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robbie in uniform

Robbie in Uniform, 1929

I suppose that it all started on that fateful day the 7th November, 1927. Working for my Uncle, the architect in charge of building a very large factory for Alfred Herbert Coventry. At the ripe old age of sixteen, I thought that I knew all the answers to life and we quarrelled over the dismissal of a workman with a very large family. Unemployment was high and he appealed to me to speak to my uncle on his behalf. I never wanted to work for him in the first place, feeling very angry, I mounted my motor cycle and rode out of Coventry fully aware that my father would side with my uncle. Riding through Warwick, I caught sight of that well known placard:

” JOIN THE ARMY AND SEE THE WORLD”

The temptation was too much for me, advancing my age by two years, I joined, with the wish to be with horses. We had them on the farm and I loved them. I was posted to the Royal Artillery, Woolwich, where I soon learnt that the horse was king, demanding and receiving attention twenty-four hours a day. The temptation to be trained as an M.T. driver (Mechanised Transport) was too great and I was eventually posted to Portsmouth in 1928 as a M.T. fitter-driver.The regiment was in the process of changing over from horse drawn to mechanised transport. Having just returned from India, none of these ‘bow legged soldiers’ could drive.

Royal Artillery Uniform Button

Royal Artillery Uniform Button

We six drivers reigned supreme and were excused all parades. I took over the battery staff car, a Model T Ford with trembler coil ignition mounted on the dash. The 1918 A.A. guns – eighteen pounders – were mounted on a Peerless Chassis built in 1920. The only other vehicles were two Crossley 30 cwt trucks. We were later issued with Triumph motor cycles with side cars as Officer transport. I also received a solo motor cycle so that I could act as a despatch driver when the car was not wanted.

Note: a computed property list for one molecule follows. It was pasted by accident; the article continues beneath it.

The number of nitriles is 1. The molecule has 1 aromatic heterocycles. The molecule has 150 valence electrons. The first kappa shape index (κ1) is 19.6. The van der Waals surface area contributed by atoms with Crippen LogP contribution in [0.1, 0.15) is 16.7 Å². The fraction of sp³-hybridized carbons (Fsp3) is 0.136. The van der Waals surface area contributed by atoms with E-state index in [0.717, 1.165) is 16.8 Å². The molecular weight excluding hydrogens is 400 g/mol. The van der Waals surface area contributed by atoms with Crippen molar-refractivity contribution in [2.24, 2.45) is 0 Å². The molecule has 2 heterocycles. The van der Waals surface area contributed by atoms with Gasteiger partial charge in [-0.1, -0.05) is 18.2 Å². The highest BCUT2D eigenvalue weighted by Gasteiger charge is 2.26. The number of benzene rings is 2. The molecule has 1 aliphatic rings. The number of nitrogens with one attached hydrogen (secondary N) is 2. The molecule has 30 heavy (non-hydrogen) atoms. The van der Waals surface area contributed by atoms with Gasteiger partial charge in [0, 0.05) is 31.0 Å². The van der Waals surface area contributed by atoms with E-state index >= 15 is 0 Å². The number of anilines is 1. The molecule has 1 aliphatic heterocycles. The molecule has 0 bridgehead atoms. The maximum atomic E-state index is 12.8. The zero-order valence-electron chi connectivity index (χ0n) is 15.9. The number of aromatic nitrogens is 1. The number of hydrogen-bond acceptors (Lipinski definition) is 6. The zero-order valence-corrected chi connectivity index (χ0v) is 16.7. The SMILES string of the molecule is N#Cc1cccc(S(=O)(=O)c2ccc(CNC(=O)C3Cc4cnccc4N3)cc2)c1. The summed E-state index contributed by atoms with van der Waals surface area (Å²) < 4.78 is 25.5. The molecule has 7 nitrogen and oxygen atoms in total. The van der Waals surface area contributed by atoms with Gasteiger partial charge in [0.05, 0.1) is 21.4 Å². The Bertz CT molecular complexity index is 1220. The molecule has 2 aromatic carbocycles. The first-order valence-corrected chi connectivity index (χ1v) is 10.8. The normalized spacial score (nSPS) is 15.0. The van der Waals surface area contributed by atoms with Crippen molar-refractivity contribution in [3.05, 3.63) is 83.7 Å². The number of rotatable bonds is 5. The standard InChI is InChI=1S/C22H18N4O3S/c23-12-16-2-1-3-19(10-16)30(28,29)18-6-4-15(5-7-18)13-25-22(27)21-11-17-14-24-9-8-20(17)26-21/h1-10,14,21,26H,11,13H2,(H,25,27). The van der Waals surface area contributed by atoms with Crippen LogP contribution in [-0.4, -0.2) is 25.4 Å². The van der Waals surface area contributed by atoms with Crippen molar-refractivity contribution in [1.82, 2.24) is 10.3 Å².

We soon learnt that we might be important as drivers, but as soldiers we were the lowest form of recruit. The old soldiers of the unit had certain laws which no one could break with impunity. Wednesday afternoons was rest time, into bed or out of barracks was the rule. I had met Lily, my wife, soon after arriving in Portsmouth and one Wednesday afternoon I was late in getting ready to see her. I was reported to “the shitten shankers school” which I treated as a joke. It was no joke, later on when I was frog marched to a group of old soldiers who were members of the shitten shankers school. They held court in a very serious fashion, I was found guilty and sentenced to ten strokes across a very painful part with a leather shoe lace. I was stretched across a barrack room table and the punishment was slowly administered. I never offended again.

I enjoyed my six years in the service, but when the Regiment was again due for posting to India, Lily who was now my wife said ‘No’ and so I came out on reserve. I was fortunate enough to obtain a job with the newly opened Airspeed factory. It was later to become deHavilland and Hawker Siddeley.

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